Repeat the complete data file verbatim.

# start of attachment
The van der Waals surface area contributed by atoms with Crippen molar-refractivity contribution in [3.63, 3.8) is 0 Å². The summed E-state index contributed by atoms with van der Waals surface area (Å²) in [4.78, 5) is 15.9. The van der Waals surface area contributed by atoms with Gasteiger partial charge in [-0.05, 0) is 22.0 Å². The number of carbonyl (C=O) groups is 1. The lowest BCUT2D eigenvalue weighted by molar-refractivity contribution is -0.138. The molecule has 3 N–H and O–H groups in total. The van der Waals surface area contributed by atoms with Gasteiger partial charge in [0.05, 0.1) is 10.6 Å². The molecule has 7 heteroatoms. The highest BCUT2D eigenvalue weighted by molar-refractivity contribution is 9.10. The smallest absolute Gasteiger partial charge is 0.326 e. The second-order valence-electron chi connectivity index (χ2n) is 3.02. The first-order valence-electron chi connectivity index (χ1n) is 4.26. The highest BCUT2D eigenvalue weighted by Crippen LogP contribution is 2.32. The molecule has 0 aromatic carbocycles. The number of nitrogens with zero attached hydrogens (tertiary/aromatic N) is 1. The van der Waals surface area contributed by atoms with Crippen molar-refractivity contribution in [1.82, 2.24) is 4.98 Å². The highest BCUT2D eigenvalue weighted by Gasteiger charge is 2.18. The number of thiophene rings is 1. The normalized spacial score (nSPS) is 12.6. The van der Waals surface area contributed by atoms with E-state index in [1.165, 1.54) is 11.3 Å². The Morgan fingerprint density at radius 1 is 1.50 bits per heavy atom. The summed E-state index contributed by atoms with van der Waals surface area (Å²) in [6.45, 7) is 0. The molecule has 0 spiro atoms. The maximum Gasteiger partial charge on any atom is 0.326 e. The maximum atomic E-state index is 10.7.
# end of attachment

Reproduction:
The van der Waals surface area contributed by atoms with Crippen molar-refractivity contribution in [3.63, 3.8) is 0 Å². The summed E-state index contributed by atoms with van der Waals surface area (Å²) in [4.78, 5) is 15.9. The van der Waals surface area contributed by atoms with Gasteiger partial charge in [-0.05, 0) is 22.0 Å². The number of carbonyl (C=O) groups is 1. The lowest BCUT2D eigenvalue weighted by molar-refractivity contribution is -0.138. The molecule has 3 N–H and O–H groups in total. The van der Waals surface area contributed by atoms with Gasteiger partial charge in [0.05, 0.1) is 10.6 Å². The molecule has 7 heteroatoms. The highest BCUT2D eigenvalue weighted by molar-refractivity contribution is 9.10. The smallest absolute Gasteiger partial charge is 0.326 e. The second-order valence-electron chi connectivity index (χ2n) is 3.02. The first-order valence-electron chi connectivity index (χ1n) is 4.26. The highest BCUT2D eigenvalue weighted by Crippen LogP contribution is 2.32. The molecule has 0 aromatic carbocycles. The number of nitrogens with zero attached hydrogens (tertiary/aromatic N) is 1. The van der Waals surface area contributed by atoms with Crippen molar-refractivity contribution in [1.82, 2.24) is 4.98 Å². The highest BCUT2D eigenvalue weighted by Gasteiger charge is 2.18. The number of thiophene rings is 1. The normalized spacial score (nSPS) is 12.6. The van der Waals surface area contributed by atoms with E-state index in [1.165, 1.54) is 11.3 Å². The Morgan fingerprint density at radius 1 is 1.50 bits per heavy atom. The summed E-state index contributed by atoms with van der Waals surface area (Å²) in [6.45, 7) is 0. The molecule has 0 spiro atoms. The maximum Gasteiger partial charge on any atom is 0.326 e. The maximum atomic E-state index is 10.7.